One of the biggest lies of modern culture is this:
You can have it all. Don’t settle for anything less than everything.
I spent years fooled by this without even realizing I’d bought into it in the first place. Over the years, this invisible script turned me into a grindaholic zombie who would settle for nothing less than a gold star in every aspect of my life. It didn’t go well for me.
It’s hard for me to decide on the origin of this cultural myth. Both social media and Silicon Valley have large parts to play, but I’m inclined to believe they merely exploited a weakness in the human psyche:
We don’t want to die.
Humans will do all kinds of mental gymnastics to avoid our mortality. One of our favorite ways is to make plans–it’s easy to pretend we’ll live forever when our powerful brains give us the capacity to project ourselves far into the future. Unfortunately, most of what we plan on doing will never happen. The rest of our plans will inevitably outlive the time we have to bring all of them to fruition. Even worse is the anxiety and stress we cause ourselves trying to do everything our silly little brains dream up.
I made it a solid 33 years living like this before the cracks in the facade threatened to undermine the entire structure (i.e. my mental health). By that point, the damage was so severe I had to hit the emergency eject button to prevent a total collapse. That was March of 2019 and I’ve spent the subsequent three years since then trying to understand what happened. I’ve found the most clarity on my struggles by examining my work habits.
When I looked at the way I tackled work, I realized my fundamental issue was doing less than everything felt like “settling” or even failing. I took on every work task and responsibility without regard for my time, health, or boundaries. My ambition and desire for approval made me very good at my job. The rewards and accolades from my success created a feedback loop that pushed me ever closer to the edge of insanity. I became very good at my job, but it was killing me.
I had to make a change. I wanted to find an alternative way of working that was kinder and more humane, or at least less insane. What was missing was the emotional shift in perspective brought on by Oliver Burkeman’s book Four Thousand Weeks: Time Management for Mortals.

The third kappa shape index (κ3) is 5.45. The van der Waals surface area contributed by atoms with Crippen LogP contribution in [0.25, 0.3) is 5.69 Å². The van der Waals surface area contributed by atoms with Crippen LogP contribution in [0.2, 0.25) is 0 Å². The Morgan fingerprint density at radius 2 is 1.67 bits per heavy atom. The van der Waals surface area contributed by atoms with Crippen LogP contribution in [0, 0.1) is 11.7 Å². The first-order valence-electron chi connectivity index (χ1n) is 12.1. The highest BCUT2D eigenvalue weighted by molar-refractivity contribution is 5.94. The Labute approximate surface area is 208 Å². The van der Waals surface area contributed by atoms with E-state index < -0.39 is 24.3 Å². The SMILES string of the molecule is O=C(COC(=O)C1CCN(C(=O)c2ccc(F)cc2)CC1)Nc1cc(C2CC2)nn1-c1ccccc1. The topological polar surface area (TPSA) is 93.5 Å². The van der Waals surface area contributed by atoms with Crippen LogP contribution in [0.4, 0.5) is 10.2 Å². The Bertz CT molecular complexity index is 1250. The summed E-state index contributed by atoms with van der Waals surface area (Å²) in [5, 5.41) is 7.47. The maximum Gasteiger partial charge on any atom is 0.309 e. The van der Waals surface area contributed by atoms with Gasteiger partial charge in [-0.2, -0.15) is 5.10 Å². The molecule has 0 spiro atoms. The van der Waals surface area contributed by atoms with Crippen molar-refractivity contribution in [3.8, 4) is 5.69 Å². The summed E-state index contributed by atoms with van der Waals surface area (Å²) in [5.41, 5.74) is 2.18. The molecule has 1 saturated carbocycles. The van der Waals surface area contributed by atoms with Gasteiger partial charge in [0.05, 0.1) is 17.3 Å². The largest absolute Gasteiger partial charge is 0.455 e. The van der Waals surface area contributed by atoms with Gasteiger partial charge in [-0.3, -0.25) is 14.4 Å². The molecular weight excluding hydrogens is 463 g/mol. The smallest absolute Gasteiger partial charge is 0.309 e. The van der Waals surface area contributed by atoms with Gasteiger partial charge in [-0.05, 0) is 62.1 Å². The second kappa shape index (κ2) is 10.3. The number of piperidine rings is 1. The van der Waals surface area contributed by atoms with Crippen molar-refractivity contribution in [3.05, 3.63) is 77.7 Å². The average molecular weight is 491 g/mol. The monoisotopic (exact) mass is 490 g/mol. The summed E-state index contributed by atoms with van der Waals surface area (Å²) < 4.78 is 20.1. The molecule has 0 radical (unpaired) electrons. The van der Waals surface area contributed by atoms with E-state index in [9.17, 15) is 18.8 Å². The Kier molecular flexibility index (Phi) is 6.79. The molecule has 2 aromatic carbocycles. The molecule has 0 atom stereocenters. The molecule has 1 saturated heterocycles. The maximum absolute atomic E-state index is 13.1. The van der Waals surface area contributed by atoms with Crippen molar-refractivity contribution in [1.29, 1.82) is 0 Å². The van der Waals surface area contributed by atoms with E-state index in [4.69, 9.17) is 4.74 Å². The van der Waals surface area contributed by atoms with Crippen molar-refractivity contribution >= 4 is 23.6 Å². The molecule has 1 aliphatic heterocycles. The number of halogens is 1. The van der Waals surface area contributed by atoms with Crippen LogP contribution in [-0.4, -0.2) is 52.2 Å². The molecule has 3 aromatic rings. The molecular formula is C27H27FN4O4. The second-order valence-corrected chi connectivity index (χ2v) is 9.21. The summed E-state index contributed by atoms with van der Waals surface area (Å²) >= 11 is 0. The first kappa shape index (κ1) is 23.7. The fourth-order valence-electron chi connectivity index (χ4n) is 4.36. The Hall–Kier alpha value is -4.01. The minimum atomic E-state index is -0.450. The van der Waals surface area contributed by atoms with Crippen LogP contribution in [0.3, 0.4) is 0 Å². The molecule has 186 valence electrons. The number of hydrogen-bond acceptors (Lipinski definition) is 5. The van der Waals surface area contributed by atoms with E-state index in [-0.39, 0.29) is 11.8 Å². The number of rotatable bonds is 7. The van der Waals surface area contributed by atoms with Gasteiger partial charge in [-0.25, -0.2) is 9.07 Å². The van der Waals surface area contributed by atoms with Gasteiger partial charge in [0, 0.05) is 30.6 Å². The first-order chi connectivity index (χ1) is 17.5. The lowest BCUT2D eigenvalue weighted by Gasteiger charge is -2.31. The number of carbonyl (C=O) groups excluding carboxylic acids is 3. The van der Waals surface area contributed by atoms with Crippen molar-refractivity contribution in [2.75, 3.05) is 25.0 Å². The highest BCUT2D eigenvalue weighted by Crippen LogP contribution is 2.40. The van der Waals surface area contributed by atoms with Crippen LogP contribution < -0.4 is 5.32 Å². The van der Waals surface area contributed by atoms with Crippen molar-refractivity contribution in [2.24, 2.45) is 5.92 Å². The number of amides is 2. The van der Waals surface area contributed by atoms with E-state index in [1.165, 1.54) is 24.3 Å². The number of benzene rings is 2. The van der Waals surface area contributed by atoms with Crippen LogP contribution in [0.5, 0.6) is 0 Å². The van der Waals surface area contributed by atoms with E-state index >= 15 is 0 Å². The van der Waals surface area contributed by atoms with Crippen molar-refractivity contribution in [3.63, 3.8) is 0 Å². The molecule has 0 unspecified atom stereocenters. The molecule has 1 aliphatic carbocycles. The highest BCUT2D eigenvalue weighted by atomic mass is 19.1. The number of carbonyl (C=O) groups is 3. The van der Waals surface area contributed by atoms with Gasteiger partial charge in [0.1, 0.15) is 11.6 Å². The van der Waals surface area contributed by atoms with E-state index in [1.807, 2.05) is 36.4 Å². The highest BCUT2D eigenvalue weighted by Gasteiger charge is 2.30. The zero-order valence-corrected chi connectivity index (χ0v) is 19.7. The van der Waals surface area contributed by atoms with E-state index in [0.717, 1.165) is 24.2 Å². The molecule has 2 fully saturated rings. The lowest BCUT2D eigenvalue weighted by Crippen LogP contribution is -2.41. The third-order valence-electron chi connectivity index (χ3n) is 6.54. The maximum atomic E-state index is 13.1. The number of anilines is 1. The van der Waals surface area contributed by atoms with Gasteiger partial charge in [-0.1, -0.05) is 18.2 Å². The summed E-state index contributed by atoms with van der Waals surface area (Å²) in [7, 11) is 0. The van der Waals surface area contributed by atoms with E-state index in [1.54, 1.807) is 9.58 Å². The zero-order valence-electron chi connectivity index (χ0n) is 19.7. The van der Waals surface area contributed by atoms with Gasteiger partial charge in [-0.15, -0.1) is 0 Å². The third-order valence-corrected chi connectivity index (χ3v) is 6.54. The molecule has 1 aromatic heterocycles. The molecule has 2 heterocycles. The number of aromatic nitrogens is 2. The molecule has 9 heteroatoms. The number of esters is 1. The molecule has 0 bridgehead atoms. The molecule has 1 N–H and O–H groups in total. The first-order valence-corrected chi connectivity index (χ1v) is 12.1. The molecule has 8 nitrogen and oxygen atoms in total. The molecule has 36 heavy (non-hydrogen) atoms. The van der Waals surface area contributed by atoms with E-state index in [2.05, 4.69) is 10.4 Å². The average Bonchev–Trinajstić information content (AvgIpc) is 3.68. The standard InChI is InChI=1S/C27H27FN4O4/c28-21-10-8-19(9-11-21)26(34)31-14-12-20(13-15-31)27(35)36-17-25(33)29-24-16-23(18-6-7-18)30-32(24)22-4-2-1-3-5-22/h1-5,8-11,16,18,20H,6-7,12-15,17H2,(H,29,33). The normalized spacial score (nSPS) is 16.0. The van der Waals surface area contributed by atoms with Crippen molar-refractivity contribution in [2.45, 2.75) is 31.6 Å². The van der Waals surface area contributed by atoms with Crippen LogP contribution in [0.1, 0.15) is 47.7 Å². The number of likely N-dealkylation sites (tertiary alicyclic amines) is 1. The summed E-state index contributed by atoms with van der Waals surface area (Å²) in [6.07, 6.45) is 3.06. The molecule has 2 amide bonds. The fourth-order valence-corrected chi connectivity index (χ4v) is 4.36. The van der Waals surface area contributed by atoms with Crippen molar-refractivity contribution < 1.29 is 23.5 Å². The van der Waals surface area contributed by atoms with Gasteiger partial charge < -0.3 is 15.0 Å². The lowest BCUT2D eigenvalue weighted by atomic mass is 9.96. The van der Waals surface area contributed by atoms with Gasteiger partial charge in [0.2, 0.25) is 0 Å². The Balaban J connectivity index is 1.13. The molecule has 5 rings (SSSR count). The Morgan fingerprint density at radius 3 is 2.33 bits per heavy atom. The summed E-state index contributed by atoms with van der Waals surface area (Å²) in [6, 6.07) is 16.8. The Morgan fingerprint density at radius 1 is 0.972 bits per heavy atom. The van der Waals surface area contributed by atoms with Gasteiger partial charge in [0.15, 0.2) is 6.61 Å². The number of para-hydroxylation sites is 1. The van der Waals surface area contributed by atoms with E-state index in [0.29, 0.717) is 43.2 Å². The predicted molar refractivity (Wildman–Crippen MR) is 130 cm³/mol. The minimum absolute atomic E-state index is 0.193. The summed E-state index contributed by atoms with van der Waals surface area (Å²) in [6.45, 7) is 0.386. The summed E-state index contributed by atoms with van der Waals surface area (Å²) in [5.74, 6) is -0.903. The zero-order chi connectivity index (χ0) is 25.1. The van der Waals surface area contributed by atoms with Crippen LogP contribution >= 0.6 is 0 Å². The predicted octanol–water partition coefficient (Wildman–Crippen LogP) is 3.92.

What Oliver showed me was that it was okay to settle. In fact, we will all have to settle. We never had any chance of doing most of the things we had dreamed of in the roughly four thousand weeks we have to spend on this Earth.
This shouldn’t scare us–quite the opposite, in fact. We should rejoice! First, by accepting the truth that we will make sacrifices and wind up with less than we hoped for, we no longer have to worry about whether that will happen. Second, knowing we will settle, we get to choose the things we settle upon. In this way, we are not only accepting of limitations on our freedom but actively using them to our advantage. Lastly, we are significantly better off when we commit to a path. Studies have shown we are happier when we commit to a decision regardless of the outcome. It turns out keeping our options open is generally not a good thing after all.
After reading the book, I realized I needed the reframe and even the permission to let go of all these futile hopes and dreams. In fact, I had to let them go–persisting in the lie that I would somehow do, be, and have it all would be the worst sort of delusion. I’ve finally accepted this simple truth: it was always already the case that I wouldn’t get to do everything in life.
Thinking in this way, it’s easy to see how dangerous it can be to go along with the myths of modern culture. Not only can we not do everything, most of what we dream about will never happen. The simple fact is we will all settle for far less than we hoped for in the end, whether we like it or not. Despite what modern culture tells us, this is good news. It’s much better to accept this truth as table stakes and set about the business of living a good life. There is freedom in constraints, especially when they are freely chosen.
We can’t do everything. We must settle for less. We will all be much happier for it.